In Gut Feminism, Elizabeth Wilson reimagines melancholia distinct from a conventional post-Freudian understanding. Rather than thinking of melancholia as a feeling-state that registers the loss of something both loved and not-loved – that is, rather than thinking of melancholia as an ambivalent feeling towards what has been lost – she proposes that we think of melancholia as a feeling that actively loses (destroys, forgets, misplaces, denies, erases) what it at once desires and refuses, and therefore, in many ways, is ambivalence itself.
The Only White Landscape is melancholic, in this Wilsonian sense. The poems are scenes of ambivalence and loss, moving between states of recollection and projection, regret and desire, clarity and obscurity. There are preoccupations that link the poems across the collection: bodies (and the clothes they wear, the language of their presence and absence), light (and its close relationship to time), administration (and the twin labours of work and home). Like a break-up, or a film, or a dream, or a recipe, they occupy a temporality that appears like a future imagined in a past, and lamented as a present that crushes. Poems, to paraphrase the poet Eileen Myles, who was paraphrasing someone else, are inventories of prophecy: they write what hasn’t happened as if it were a record of what has been. Motion’s poems are made from partially recalled lamentations that may or may not have been, but which threaten to be felt in / as the irretrievable presence of a memory: ‘later she’ll chew her lip at the verb / manoeuver’; ‘in the lag the over-sharp afternoon / it backlit the tarmac’; ‘earlier & my daughter plays piano’; ‘my future speculative rendered in oils: / heard turned, sci-fi vantage, imagine tigers / this abandoned account’.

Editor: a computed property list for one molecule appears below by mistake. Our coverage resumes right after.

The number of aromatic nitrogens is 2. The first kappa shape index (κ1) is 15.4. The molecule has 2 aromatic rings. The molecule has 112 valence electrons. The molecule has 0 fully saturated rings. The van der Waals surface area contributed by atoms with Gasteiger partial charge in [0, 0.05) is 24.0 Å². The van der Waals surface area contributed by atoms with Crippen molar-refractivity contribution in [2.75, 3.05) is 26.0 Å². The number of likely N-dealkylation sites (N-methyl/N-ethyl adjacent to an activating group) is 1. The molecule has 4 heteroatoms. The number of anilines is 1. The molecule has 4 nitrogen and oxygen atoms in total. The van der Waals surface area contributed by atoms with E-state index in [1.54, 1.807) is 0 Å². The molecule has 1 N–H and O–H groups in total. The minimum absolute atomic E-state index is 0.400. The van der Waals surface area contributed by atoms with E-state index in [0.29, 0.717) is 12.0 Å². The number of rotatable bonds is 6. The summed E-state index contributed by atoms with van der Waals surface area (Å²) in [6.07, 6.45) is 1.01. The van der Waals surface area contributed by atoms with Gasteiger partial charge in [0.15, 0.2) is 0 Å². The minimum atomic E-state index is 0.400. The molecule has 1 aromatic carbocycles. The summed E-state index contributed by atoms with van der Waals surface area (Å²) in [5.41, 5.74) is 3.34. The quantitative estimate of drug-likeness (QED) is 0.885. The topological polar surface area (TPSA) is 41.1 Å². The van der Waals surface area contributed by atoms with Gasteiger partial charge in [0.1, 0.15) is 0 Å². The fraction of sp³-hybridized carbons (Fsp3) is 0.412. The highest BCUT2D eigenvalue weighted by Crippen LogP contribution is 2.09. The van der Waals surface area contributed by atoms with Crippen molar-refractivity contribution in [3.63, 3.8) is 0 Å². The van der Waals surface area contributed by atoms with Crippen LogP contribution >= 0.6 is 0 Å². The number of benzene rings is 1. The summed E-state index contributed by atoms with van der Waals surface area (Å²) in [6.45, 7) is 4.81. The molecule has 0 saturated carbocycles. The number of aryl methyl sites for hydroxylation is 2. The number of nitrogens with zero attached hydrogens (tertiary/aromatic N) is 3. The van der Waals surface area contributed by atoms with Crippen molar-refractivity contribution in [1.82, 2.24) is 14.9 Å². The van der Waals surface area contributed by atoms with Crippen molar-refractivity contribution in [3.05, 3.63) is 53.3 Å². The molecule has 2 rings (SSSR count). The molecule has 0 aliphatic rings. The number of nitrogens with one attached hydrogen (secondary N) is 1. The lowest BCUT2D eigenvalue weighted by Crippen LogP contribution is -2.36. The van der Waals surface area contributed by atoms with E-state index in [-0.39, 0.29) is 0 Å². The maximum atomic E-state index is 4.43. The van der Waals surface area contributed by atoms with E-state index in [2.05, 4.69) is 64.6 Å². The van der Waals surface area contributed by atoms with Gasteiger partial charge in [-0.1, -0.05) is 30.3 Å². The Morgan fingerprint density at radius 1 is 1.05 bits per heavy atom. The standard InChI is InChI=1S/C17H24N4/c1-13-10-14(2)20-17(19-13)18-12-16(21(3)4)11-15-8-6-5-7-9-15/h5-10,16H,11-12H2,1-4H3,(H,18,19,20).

The title can be read in two ways, grammatically speaking: there is only one landscape that is white; there is a landscape and it is only white. White is the signifier of Australia’s settler-colonial context, as well as and relatedly a signifier of blankness, neutrality. The whiteness of the title’s landscape cannot escape its racialised reading, just as the landscape of regional New South Wales, or the inner city of Melbourne, or the rail that connects the two, cannot be read without consideration of the race relations on which the very concept of land depends. This book is then, in some way, a study of melancholia in a historical sense, too: the feeling of inhabiting an untenable version of the world.
What version would ever be tenable? Poems trade on this question, a million different variations of it. A poem is, we could say, ‘a physical symptom of trying / to find the right words, maybe –’. Or, to say it differently, a poem is a way of finding a grammar of wrong words made most real: ‘you do have to be lonely’, like ‘a bolting solo in reverse’. The Only White Landscape shows the effort – never more emphatic than in a poem – to think in time with the imperfection of language as it nudges into consciousness and out of order; as it turns into itself as if on a pin or because of some new patch of petrol-, Pantone-, mid-morning light.